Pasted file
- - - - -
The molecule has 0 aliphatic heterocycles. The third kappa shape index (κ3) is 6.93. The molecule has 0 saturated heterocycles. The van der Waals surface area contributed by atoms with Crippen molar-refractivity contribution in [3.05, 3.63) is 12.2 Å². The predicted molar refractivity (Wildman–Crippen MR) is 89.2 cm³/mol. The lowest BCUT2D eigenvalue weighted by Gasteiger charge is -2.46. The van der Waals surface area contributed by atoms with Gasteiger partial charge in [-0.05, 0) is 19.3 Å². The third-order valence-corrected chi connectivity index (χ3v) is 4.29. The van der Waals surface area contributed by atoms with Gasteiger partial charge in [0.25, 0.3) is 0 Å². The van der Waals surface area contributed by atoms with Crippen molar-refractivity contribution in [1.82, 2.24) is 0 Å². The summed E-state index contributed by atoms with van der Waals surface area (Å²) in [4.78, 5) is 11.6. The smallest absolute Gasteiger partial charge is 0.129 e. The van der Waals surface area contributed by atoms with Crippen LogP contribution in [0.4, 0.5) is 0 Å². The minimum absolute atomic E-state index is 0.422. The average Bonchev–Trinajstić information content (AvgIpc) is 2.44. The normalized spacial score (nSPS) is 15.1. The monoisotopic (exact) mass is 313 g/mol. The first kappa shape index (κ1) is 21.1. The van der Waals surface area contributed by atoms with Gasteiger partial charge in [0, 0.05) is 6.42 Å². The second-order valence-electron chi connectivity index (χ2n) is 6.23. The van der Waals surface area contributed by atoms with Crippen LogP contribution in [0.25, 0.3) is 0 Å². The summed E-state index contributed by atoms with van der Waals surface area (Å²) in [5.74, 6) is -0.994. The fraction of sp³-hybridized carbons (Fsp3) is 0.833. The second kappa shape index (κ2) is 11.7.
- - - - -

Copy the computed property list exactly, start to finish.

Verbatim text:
The molecule has 0 aliphatic heterocycles. The third kappa shape index (κ3) is 6.93. The molecule has 0 saturated heterocycles. The van der Waals surface area contributed by atoms with Crippen molar-refractivity contribution in [3.05, 3.63) is 12.2 Å². The predicted molar refractivity (Wildman–Crippen MR) is 89.2 cm³/mol. The lowest BCUT2D eigenvalue weighted by Gasteiger charge is -2.46. The van der Waals surface area contributed by atoms with Gasteiger partial charge in [-0.05, 0) is 19.3 Å². The third-order valence-corrected chi connectivity index (χ3v) is 4.29. The van der Waals surface area contributed by atoms with Gasteiger partial charge in [0.25, 0.3) is 0 Å². The van der Waals surface area contributed by atoms with Crippen molar-refractivity contribution in [1.82, 2.24) is 0 Å². The summed E-state index contributed by atoms with van der Waals surface area (Å²) in [4.78, 5) is 11.6. The smallest absolute Gasteiger partial charge is 0.129 e. The van der Waals surface area contributed by atoms with Crippen LogP contribution in [0.4, 0.5) is 0 Å². The minimum absolute atomic E-state index is 0.422. The average Bonchev–Trinajstić information content (AvgIpc) is 2.44. The normalized spacial score (nSPS) is 15.1. The monoisotopic (exact) mass is 313 g/mol. The first kappa shape index (κ1) is 21.1. The van der Waals surface area contributed by atoms with Gasteiger partial charge in [0, 0.05) is 6.42 Å². The second-order valence-electron chi connectivity index (χ2n) is 6.23. The van der Waals surface area contributed by atoms with Crippen LogP contribution in [0.25, 0.3) is 0 Å². The summed E-state index contributed by atoms with van der Waals surface area (Å²) in [5.74, 6) is -0.994. The fraction of sp³-hybridized carbons (Fsp3) is 0.833. The second kappa shape index (κ2) is 11.7.